You know what else you don't have to worry about when you're a Thundercat? Heartache. Thundercats have no romantic relationships. Probably because there's only one girl in the group, Cheetara, and she seems to take no interest in the guys that she's around every day, all the time. (Technically there are two girls, but the other one - WilyKit - is the Thundercat equivalent of a tween.) And I suppose that's for the best. I mean, what if Mumm-Ra and his minions (the mutant kind, not the cute yellow kind) were attacking the fortress, and the Thundercats have to swing into action, but Panthro is all morose and weepy because Cheetara broke up with him? He drives the Thundertank, for God's sake. 

This is what Panthro looked like before he had his heart broke.

But now he looks like this. And there's nobody to drive the goddam tank.

     But being a Thundercat means never having to say that you're just not up for another battle with Mumm-Ra, on account of having the person you deeply love tell you that she just doesn't see a future with you. Thundercats don't ever have to dwell on that shit; wondering why they weren't enough, or what about them didn't measure up.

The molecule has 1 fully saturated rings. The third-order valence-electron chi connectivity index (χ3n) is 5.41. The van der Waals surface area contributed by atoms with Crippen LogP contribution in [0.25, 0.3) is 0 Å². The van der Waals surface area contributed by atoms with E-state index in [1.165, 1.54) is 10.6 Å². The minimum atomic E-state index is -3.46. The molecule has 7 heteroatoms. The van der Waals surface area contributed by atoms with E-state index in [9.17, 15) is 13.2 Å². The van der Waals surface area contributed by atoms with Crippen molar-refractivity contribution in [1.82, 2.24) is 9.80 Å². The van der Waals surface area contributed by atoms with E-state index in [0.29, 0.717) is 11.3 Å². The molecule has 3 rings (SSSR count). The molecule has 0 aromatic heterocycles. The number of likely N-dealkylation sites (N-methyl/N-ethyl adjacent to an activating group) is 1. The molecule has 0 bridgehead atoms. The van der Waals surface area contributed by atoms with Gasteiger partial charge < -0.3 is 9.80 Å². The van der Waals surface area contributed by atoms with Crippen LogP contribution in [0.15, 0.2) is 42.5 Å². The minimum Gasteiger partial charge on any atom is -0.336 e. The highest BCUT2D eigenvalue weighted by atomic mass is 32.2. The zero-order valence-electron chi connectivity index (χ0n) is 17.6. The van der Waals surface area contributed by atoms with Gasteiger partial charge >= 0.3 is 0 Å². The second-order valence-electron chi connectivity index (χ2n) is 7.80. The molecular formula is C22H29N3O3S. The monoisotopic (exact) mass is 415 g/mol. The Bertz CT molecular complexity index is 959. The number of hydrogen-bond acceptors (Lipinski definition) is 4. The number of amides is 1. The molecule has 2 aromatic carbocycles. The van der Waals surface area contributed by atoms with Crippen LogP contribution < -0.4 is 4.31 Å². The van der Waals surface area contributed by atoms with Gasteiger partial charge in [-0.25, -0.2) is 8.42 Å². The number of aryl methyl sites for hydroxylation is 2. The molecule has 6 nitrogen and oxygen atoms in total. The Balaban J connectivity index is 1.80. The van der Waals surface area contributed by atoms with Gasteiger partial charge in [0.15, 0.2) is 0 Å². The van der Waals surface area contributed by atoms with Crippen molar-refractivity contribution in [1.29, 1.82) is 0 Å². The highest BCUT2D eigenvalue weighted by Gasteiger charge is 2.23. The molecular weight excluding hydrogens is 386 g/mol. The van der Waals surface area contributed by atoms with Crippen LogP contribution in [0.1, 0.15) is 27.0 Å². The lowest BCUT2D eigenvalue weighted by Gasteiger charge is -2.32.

I don't know. Maybe it'd be worth the tradeoff. I'd definitely want to talk about new costumes, though. That spandex shit ain't making' it.


Thursday, March 26, 2015

"Because I Said So," and Other Stupid Sh*t.

Because childhood.

     Recently I wrote an article for an online mag called The Mid, in which I chronicled some of the stupid shit parents have historically said to their children. I'm reprinting that article here, because not everybody who reads this space follows me on Twitter or Facebook, and it's Thursday, and I've been writing all day, and I have one-quarter of a brain cell left, which I am about to drown in Scotch. So: if you've already read this, read it again. It's still pretty fuckin' funny. If this is your first time, that's awesome sauce. Share it with your friends: other parents will understand, and people without kids will think twice about it. Win-win.